Time Out says
An ambitious fine diner in a neighbourhood setting doesn’t quite get there, but it’s close
Swan Street is known for many things – burger joints, chain restaurants, massive pubs, the Corner Hotel, access to the most congested main road in Melbourne – but what it isn’t known for is its schmick dining options. Polished operations like Union Dining have been forced off the street due to rising rents, and Noir is more casual than ever before. So, will new restaurant Caddie, by chef-owner Dylan Evans, who has spent time cooking at the internationally celebrated fine diners Noma (Denmark), Manresa (LA), and Alinea (Chicago), be too hard for the locals to swallow?
There’s bar seating downstairs, but once you ascend to the first level, the room shifts into something a bit more serious – almost austere. As much as the room and the staff try to present Caddie as casual, it’s already straddling the precipice into something finer, but it’s not quite there yet. Service is confident but a little clumsy: empty water glasses and beverages sit sometimes forgotten and while the food is designed to share, dishes aren’t accompanied with service cutlery.
The menu reads as a list of ingredients, rather than composed dishes – oysters, mignonette; little carrots, bread salt, mustard seed; pork scotch, betel leaf, date, tamarind – but here it's not an ominous sign of minimalism. Instead, it marks an informal, neighbourhood tone, which suits the lonza that arrives as a lard-lover’s heaven: four thin slices of fatty pork loin that has been cured with chilli and fennel and drizzled in olive oil. The restrained presentation and conservative serve at $14 a plate is the ultimate sign of faith in one's produce, and it's well founded.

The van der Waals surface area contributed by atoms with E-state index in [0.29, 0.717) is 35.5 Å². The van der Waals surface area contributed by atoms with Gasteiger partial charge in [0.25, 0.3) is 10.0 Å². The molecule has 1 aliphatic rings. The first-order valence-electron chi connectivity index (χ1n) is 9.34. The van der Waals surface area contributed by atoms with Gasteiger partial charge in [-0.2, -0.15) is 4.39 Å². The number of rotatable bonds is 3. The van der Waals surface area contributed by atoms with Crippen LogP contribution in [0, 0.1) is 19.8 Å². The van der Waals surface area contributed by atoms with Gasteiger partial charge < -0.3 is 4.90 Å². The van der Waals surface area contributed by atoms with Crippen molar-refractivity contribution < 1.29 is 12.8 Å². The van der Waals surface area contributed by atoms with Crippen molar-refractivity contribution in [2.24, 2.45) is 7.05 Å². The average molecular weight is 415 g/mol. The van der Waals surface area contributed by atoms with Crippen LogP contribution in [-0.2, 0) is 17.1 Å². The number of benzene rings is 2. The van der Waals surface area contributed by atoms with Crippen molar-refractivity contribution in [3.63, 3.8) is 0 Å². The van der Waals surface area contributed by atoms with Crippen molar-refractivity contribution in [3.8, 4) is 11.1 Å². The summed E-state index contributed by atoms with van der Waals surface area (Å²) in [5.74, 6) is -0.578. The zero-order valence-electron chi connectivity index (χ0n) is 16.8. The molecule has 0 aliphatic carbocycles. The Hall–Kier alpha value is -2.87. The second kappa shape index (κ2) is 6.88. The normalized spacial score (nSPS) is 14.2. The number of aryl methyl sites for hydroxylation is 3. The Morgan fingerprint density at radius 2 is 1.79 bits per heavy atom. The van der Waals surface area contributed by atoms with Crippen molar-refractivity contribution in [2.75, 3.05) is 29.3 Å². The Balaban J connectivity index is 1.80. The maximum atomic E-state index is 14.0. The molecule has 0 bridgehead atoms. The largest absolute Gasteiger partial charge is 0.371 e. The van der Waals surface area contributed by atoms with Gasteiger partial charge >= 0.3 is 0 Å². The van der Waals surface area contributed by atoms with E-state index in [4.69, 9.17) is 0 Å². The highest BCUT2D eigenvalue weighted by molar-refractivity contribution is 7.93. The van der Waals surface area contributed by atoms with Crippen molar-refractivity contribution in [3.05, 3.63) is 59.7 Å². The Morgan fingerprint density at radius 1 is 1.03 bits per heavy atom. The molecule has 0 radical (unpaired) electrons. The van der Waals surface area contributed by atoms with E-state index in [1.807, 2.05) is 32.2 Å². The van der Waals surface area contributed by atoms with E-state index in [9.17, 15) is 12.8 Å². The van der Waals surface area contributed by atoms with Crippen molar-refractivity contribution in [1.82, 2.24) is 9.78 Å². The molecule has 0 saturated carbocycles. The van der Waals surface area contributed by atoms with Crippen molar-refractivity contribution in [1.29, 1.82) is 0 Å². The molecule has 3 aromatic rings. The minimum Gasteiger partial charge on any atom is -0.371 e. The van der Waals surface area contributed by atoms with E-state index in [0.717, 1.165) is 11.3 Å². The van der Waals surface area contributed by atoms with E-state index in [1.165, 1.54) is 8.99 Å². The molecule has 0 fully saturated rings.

The 'omelette, smoked barramundi, cheddar' is a must-order. It brings together a dangerous combination of seafood and dairy that would normally set off all kinds of warning bells, but the disc of just-cooked egg topped off with slices of smoked barramundi and a caramelised top of cheddar sauce (similar to béchamel), embellished with shards of deep-fried saltbush, is a triumph. It’s worth ordering a serve of bread just to mop it up. Pasta is housemade, cooked to the more tender side of al dente and generously tossed with diced prawns and fermented black garlic, topped with bottarga. An umami bomb with modern Aussie flavours using techniques that are undeniably Italian make this a subtly cross-cultural dish.
The Welsh rarebit listed among the desserts is a tricked-up cheese course in a stout-less interpretation of the English open-faced toastie, which is perhaps too tricky for its own good. This is the only slipup of the meal; the rarebit suffers from undertoasting and using a bread too dense to absorb the thin layer of cheddar, mozzarella, Worcestershire and mustard sauce.
The wine list is, at the moment, quite small and dominated by Australian producers with a few French examples thrown in for the purists. While the selection is cleverly chosen to suit the food, the sweet spot of pricing might be too high for the neighbourhood. We look forward to seeing the list expand with a few more months of trade behind it.
It seems remiss to write about Caddie without bringing up the suddenly shuttered Mister Jennings, as the parallels are glaring. A chef/owner with international experience under big, Michelin names? Check. Independent backing? Check. Clever food in a casual setting? Check. At the mercy of Richmond? Check. Let’s just hope the neighbourhood is ready this time around. It’s about time Swan Street became a dining destination.
167 Swan St
|Opening hours:||Tue-Wed 5:30-late; Thur-Sat noon-late|